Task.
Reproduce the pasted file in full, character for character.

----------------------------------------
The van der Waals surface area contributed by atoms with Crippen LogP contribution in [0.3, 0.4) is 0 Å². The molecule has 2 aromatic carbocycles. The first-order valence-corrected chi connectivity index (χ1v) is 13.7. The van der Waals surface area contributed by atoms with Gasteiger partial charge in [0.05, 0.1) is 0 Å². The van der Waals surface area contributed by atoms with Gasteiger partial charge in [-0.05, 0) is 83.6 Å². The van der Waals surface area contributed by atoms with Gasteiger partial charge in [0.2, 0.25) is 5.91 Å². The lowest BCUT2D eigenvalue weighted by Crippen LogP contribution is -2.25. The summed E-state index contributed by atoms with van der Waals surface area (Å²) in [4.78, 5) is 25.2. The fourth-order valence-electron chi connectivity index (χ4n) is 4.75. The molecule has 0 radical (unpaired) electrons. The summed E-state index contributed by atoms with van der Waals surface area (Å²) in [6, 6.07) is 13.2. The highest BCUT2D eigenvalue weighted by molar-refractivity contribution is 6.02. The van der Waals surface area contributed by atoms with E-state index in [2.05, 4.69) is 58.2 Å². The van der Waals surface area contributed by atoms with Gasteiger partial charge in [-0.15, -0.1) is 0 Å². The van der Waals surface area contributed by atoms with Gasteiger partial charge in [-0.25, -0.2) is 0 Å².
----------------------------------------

The van der Waals surface area contributed by atoms with Crippen LogP contribution in [0.3, 0.4) is 0 Å². The molecule has 2 aromatic carbocycles. The first-order valence-corrected chi connectivity index (χ1v) is 13.7. The van der Waals surface area contributed by atoms with Gasteiger partial charge in [0.05, 0.1) is 0 Å². The van der Waals surface area contributed by atoms with Gasteiger partial charge in [-0.05, 0) is 83.6 Å². The van der Waals surface area contributed by atoms with Gasteiger partial charge in [0.2, 0.25) is 5.91 Å². The lowest BCUT2D eigenvalue weighted by Crippen LogP contribution is -2.25. The summed E-state index contributed by atoms with van der Waals surface area (Å²) in [4.78, 5) is 25.2. The fourth-order valence-electron chi connectivity index (χ4n) is 4.75. The molecule has 0 radical (unpaired) electrons. The summed E-state index contributed by atoms with van der Waals surface area (Å²) in [6, 6.07) is 13.2. The highest BCUT2D eigenvalue weighted by molar-refractivity contribution is 6.02. The van der Waals surface area contributed by atoms with E-state index in [2.05, 4.69) is 58.2 Å². The van der Waals surface area contributed by atoms with Gasteiger partial charge in [-0.15, -0.1) is 0 Å². The van der Waals surface area contributed by atoms with Gasteiger partial charge in [-0.25, -0.2) is 0 Å².